All the best stories from the late Robb White: boats and boatbuilding, life on the coast and on the water. A treasure trove of unforgettable tales, practical wisdom, and flat-out hilarity.
Floatsam and Jetsam
by Robb White
A Review by Rob Rohde-Szudy
The writing of Robb White Jr. is an acquired taste. It’s like good whiskey – if you can get past the hard kick, there’s surprising smoothness and subtlety. The trouble is that his writing was spread all over in back issues of Messing About in Boats, Woodenboat and other periodicals, as well as his woefully underpublicized book How to Build a Tin Canoe: Confessions of an Old Salt.
Imagine my joy when Robb’s widow, Jane White, took the time to distill Flotsam and Jetsam: The Collected Adventures, Opinions and Wisdom from a Life Spent Messing About in Boats. This volume is less like a bottle of whiskey and more like a big jug. At 568 pages, this new volume positively swallows up the Tin Canoe book. In fact, all but five chapters are included here, which makes this book very nearly one-stop-shopping for the friend of Robb. (I’d say “fan”, but Robb talks to you like a friend in his writing.)
Eventually you’ll probably want both volumes, but I can hardly blame Mrs. White for cutting a few things. With any more pages, Breakaway Books might have had to resort to that tissue paper they print telephone directories on. Besides, if anyone is capable of deciding what to cut, it’s her. I don’t want to ruin too much of the book for you, but you’ll get to read about how she learned to drive at Robb’s side at age 17. In the mountains of Puerto Rico. In a stickshift VW Beetle. With no clutch cable! That’s right, folks, she learned to drive by starting in gear and synchro-shifting. Dang.
Now don’t imagine you need to have been a friend of Robb to become a friend of Robb. He had the uncanny ability to write exactly as he spoke. I cannot help but add a deep Southern drawl while reading. In fact, I think it is sometimes necessary to understand what he means. His conversational tone sometimes makes it feel like he’s sitting right there. (And that was without the whiskey...)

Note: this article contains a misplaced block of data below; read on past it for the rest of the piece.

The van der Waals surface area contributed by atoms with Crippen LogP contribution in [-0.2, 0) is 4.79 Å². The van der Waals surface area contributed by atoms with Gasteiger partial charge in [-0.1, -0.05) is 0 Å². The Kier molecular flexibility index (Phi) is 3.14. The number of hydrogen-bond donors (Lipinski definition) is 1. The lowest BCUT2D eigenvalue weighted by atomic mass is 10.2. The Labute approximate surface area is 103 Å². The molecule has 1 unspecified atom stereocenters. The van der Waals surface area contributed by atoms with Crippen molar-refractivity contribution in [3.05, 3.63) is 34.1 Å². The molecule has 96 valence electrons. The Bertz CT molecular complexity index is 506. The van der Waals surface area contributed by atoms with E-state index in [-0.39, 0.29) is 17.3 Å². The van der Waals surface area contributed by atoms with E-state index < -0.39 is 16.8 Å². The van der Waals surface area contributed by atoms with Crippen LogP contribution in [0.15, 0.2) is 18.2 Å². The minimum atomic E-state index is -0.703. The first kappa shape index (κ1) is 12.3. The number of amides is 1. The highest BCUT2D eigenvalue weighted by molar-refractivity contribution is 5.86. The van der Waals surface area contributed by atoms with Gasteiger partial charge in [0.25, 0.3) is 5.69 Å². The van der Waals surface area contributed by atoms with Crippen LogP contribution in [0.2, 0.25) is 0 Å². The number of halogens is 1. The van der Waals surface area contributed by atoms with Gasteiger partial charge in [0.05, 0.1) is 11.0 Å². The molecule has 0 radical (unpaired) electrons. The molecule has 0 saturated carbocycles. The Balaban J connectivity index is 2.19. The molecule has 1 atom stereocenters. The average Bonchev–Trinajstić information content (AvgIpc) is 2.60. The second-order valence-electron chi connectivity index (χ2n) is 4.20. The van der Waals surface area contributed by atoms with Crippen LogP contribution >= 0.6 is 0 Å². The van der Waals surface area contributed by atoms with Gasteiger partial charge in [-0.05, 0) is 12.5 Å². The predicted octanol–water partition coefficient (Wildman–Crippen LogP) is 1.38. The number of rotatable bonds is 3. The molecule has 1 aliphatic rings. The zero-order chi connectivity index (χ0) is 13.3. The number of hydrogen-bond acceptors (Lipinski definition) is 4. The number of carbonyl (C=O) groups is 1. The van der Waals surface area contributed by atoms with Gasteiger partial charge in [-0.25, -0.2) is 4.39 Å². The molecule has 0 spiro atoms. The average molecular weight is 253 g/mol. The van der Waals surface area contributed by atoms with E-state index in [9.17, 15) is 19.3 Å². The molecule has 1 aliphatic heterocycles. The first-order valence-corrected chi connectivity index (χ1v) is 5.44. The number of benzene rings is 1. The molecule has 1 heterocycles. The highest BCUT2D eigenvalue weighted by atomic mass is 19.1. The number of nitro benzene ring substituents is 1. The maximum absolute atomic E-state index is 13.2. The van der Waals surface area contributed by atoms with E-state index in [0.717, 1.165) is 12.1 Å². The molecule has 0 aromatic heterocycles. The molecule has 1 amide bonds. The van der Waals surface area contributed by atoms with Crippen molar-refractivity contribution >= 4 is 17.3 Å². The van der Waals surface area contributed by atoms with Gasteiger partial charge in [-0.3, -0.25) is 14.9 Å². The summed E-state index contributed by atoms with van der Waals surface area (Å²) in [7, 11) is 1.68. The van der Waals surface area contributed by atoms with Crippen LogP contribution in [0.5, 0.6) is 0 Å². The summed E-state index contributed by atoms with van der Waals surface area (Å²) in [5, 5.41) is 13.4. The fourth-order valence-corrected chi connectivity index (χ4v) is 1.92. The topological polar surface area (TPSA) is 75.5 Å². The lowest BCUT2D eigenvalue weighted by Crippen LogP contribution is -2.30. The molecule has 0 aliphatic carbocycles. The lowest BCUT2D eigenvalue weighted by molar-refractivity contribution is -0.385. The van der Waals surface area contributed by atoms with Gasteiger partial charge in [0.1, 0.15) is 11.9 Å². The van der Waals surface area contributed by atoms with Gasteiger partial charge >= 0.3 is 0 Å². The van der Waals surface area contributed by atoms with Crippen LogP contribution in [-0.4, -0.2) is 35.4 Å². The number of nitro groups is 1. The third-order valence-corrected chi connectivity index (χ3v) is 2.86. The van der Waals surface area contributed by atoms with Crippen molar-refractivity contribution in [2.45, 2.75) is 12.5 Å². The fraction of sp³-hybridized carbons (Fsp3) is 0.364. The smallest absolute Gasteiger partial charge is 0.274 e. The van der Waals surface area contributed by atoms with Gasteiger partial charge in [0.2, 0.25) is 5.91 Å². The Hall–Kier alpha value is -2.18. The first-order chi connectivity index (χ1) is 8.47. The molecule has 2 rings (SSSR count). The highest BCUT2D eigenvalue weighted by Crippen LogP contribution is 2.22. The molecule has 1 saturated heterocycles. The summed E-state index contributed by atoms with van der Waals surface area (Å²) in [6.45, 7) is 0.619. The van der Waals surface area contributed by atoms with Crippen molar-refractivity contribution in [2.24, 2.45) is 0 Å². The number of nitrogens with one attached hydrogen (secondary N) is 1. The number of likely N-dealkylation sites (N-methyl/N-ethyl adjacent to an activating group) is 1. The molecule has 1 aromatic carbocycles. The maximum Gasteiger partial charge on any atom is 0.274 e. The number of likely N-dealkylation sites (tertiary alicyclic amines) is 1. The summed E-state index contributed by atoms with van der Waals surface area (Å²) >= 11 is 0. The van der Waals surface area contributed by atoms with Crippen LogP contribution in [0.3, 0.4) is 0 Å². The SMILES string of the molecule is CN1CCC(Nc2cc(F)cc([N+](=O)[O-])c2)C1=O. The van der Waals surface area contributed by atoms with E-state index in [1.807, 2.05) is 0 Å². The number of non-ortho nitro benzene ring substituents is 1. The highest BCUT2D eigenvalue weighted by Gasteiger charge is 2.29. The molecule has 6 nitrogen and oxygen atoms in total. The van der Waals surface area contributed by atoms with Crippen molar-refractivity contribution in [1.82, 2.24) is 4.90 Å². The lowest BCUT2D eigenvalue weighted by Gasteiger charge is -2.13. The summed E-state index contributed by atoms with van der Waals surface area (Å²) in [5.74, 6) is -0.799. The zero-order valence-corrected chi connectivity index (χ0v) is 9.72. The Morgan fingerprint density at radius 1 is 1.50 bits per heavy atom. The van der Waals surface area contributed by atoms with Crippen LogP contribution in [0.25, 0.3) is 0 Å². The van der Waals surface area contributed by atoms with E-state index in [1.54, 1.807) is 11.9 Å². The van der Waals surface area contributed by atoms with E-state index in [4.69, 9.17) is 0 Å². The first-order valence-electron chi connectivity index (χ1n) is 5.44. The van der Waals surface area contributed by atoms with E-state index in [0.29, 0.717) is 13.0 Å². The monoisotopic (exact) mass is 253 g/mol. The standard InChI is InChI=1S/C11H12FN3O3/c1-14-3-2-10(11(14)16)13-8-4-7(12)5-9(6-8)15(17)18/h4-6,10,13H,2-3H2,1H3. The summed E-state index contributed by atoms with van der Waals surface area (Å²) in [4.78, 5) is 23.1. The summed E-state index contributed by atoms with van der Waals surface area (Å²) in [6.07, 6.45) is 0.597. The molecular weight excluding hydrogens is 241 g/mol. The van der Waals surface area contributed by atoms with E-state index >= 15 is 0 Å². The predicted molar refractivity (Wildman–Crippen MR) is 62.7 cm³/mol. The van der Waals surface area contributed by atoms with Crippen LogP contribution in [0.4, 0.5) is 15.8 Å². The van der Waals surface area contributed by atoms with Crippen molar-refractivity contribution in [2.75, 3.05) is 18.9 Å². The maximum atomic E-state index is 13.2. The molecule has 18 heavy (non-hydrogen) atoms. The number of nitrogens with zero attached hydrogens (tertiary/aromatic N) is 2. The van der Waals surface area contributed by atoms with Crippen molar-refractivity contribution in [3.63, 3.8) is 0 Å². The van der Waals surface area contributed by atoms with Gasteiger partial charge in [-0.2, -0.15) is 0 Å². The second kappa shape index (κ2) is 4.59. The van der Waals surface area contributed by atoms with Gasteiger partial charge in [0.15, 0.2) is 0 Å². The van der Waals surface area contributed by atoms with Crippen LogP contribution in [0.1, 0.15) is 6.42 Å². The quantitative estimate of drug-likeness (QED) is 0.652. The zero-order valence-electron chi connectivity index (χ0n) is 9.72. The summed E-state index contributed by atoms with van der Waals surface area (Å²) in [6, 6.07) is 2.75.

Anyway, Robb can’t answer your questions directly anymore, but there are an awful lot of answers buried in this book. Often for questions you never would have thought to ask. It’s good to have a friend who “knows a thing or two about a thing or two” as we puzzle our way through whatever we’re trying to get done.
As you work your way through this book, you’ll notice some repetition. Each one of these chapters was a story meant to stand on its own, so it makes sense that some of the necessary background information would be repeated. Jane didn’t take this out, but that’s OK. You’re not supposed to drink the whole jug at one time anyway. That will wear you out.
Also, the contents of this book are not as strictly boat-focused as the contents of the Tin Canoe book. There are whole chapters that don’t mention boats at all, like the one about his mother’s fallout shelter and the paranoia of the time that made building it seem completely normal. Not boats, but funny, interesting, and worth reading.
I guess I should also mention that a lot of the boat-related stuff is funny too. When I read his bit on British Seagull motors I think I giggled for about five minutes. My wife thought I was nuts. (But she didn’t want to know once I told her it was about outboard motors.)
If you’re a new friend of Robb, you’ll also notice how he seems to wander and talk about all sorts of things. He gets partway through a story, then realizes he needs to explain something else to help it make sense. Some have accused him of “fatuous prolixity”, but instead I think he covers a broad array of interesting topics in sometimes unexpected sequence. This style doesn’t readily lend itself to a clear table of contents or quickly finding a section you want to refer to. But it is very conversational and readable. Maybe it’s even comforting, since he writes like a lot of us think. (I know it’s not just me!)
You’ll also notice that Robb is like one of those “interesting” whiskeys. It doesn’t necessarily go down smooth. It’s not for the beginner who fruity drinks with umbrellas in them. But it is one you keep coming back to because it has a character all its own. That’s Robb in a nutshell. (Who else would move plywood on a scooter?) He has always been an agitator who does things his own way. In these pages he continues to be exactly that.
And as Robb would say, “Give you the joy of it.”
Madison, Wisconsin, USA